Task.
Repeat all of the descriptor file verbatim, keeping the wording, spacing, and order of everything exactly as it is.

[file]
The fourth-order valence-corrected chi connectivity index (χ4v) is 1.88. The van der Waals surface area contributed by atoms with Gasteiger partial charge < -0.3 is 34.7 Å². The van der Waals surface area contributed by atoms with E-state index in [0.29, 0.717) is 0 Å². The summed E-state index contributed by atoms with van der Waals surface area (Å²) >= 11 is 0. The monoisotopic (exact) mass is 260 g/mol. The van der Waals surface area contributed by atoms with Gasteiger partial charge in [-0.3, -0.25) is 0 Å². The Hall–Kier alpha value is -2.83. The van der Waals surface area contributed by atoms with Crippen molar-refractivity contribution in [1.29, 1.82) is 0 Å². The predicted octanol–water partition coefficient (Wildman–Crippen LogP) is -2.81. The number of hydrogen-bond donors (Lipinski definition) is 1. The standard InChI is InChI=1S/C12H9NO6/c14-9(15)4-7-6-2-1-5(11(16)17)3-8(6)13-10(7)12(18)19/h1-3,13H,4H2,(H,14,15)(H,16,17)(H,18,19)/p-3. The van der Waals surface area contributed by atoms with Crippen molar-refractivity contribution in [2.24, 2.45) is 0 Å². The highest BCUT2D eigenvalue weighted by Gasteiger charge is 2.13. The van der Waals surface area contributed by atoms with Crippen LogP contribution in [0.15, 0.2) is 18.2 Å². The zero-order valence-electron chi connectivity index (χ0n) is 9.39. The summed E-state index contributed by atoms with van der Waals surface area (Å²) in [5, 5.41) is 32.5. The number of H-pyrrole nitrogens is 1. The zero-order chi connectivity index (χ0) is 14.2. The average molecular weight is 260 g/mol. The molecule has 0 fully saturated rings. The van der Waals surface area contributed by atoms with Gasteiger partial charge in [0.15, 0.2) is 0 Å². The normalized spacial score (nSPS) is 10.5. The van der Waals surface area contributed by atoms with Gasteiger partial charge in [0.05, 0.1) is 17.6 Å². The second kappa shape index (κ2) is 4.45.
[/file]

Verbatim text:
The fourth-order valence-corrected chi connectivity index (χ4v) is 1.88. The van der Waals surface area contributed by atoms with Gasteiger partial charge < -0.3 is 34.7 Å². The van der Waals surface area contributed by atoms with E-state index in [0.29, 0.717) is 0 Å². The summed E-state index contributed by atoms with van der Waals surface area (Å²) >= 11 is 0. The monoisotopic (exact) mass is 260 g/mol. The van der Waals surface area contributed by atoms with Gasteiger partial charge in [-0.3, -0.25) is 0 Å². The Hall–Kier alpha value is -2.83. The van der Waals surface area contributed by atoms with Crippen molar-refractivity contribution in [1.29, 1.82) is 0 Å². The predicted octanol–water partition coefficient (Wildman–Crippen LogP) is -2.81. The number of hydrogen-bond donors (Lipinski definition) is 1. The standard InChI is InChI=1S/C12H9NO6/c14-9(15)4-7-6-2-1-5(11(16)17)3-8(6)13-10(7)12(18)19/h1-3,13H,4H2,(H,14,15)(H,16,17)(H,18,19)/p-3. The van der Waals surface area contributed by atoms with Crippen molar-refractivity contribution in [2.24, 2.45) is 0 Å². The highest BCUT2D eigenvalue weighted by Gasteiger charge is 2.13. The van der Waals surface area contributed by atoms with Crippen LogP contribution in [0.15, 0.2) is 18.2 Å². The zero-order valence-electron chi connectivity index (χ0n) is 9.39. The summed E-state index contributed by atoms with van der Waals surface area (Å²) in [5, 5.41) is 32.5. The number of H-pyrrole nitrogens is 1. The zero-order chi connectivity index (χ0) is 14.2. The average molecular weight is 260 g/mol. The molecule has 0 fully saturated rings. The van der Waals surface area contributed by atoms with Gasteiger partial charge in [0.15, 0.2) is 0 Å². The normalized spacial score (nSPS) is 10.5. The van der Waals surface area contributed by atoms with Gasteiger partial charge in [0.05, 0.1) is 17.6 Å². The second kappa shape index (κ2) is 4.45.